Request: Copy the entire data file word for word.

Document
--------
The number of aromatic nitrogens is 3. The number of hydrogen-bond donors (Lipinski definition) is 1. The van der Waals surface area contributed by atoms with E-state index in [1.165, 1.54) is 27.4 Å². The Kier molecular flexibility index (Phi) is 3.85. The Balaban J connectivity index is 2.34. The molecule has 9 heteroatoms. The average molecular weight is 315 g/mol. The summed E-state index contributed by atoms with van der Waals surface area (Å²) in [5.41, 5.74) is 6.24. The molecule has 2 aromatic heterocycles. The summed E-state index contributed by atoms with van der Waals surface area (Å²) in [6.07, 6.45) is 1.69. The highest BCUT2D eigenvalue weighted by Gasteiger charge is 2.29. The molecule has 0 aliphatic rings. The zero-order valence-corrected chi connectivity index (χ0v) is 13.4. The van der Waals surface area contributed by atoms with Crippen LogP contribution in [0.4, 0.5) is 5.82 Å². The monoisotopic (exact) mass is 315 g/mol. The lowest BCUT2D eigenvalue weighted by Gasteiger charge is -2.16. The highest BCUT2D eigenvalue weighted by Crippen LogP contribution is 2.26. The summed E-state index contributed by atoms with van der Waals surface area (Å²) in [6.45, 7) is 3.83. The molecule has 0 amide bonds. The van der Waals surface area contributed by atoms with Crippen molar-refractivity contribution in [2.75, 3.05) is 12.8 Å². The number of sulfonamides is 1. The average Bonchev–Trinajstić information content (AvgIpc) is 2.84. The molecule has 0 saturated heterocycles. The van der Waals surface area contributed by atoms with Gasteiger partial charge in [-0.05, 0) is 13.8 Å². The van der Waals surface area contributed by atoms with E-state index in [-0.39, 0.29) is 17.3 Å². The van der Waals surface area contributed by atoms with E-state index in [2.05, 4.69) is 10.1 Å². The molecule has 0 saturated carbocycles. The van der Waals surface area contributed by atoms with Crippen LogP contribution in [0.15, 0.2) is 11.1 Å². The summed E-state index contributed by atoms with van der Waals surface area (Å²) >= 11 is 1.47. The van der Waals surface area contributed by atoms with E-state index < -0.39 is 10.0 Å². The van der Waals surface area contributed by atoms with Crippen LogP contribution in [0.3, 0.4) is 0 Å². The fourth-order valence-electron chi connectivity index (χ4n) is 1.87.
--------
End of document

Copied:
The number of aromatic nitrogens is 3. The number of hydrogen-bond donors (Lipinski definition) is 1. The van der Waals surface area contributed by atoms with E-state index in [1.165, 1.54) is 27.4 Å². The Kier molecular flexibility index (Phi) is 3.85. The Balaban J connectivity index is 2.34. The molecule has 9 heteroatoms. The average molecular weight is 315 g/mol. The summed E-state index contributed by atoms with van der Waals surface area (Å²) in [5.41, 5.74) is 6.24. The molecule has 2 aromatic heterocycles. The summed E-state index contributed by atoms with van der Waals surface area (Å²) in [6.07, 6.45) is 1.69. The highest BCUT2D eigenvalue weighted by Gasteiger charge is 2.29. The molecule has 0 aliphatic rings. The zero-order valence-corrected chi connectivity index (χ0v) is 13.4. The van der Waals surface area contributed by atoms with Crippen LogP contribution in [0.4, 0.5) is 5.82 Å². The monoisotopic (exact) mass is 315 g/mol. The lowest BCUT2D eigenvalue weighted by Gasteiger charge is -2.16. The highest BCUT2D eigenvalue weighted by Crippen LogP contribution is 2.26. The summed E-state index contributed by atoms with van der Waals surface area (Å²) in [6.45, 7) is 3.83. The molecule has 0 amide bonds. The van der Waals surface area contributed by atoms with Crippen molar-refractivity contribution in [2.75, 3.05) is 12.8 Å². The number of sulfonamides is 1. The average Bonchev–Trinajstić information content (AvgIpc) is 2.84. The molecule has 0 saturated heterocycles. The van der Waals surface area contributed by atoms with Gasteiger partial charge in [-0.05, 0) is 13.8 Å². The van der Waals surface area contributed by atoms with E-state index in [-0.39, 0.29) is 17.3 Å². The van der Waals surface area contributed by atoms with E-state index in [2.05, 4.69) is 10.1 Å². The molecule has 0 saturated carbocycles. The van der Waals surface area contributed by atoms with Crippen LogP contribution in [0.15, 0.2) is 11.1 Å². The summed E-state index contributed by atoms with van der Waals surface area (Å²) >= 11 is 1.47. The van der Waals surface area contributed by atoms with E-state index < -0.39 is 10.0 Å². The van der Waals surface area contributed by atoms with Crippen LogP contribution in [0.3, 0.4) is 0 Å². The fourth-order valence-electron chi connectivity index (χ4n) is 1.87.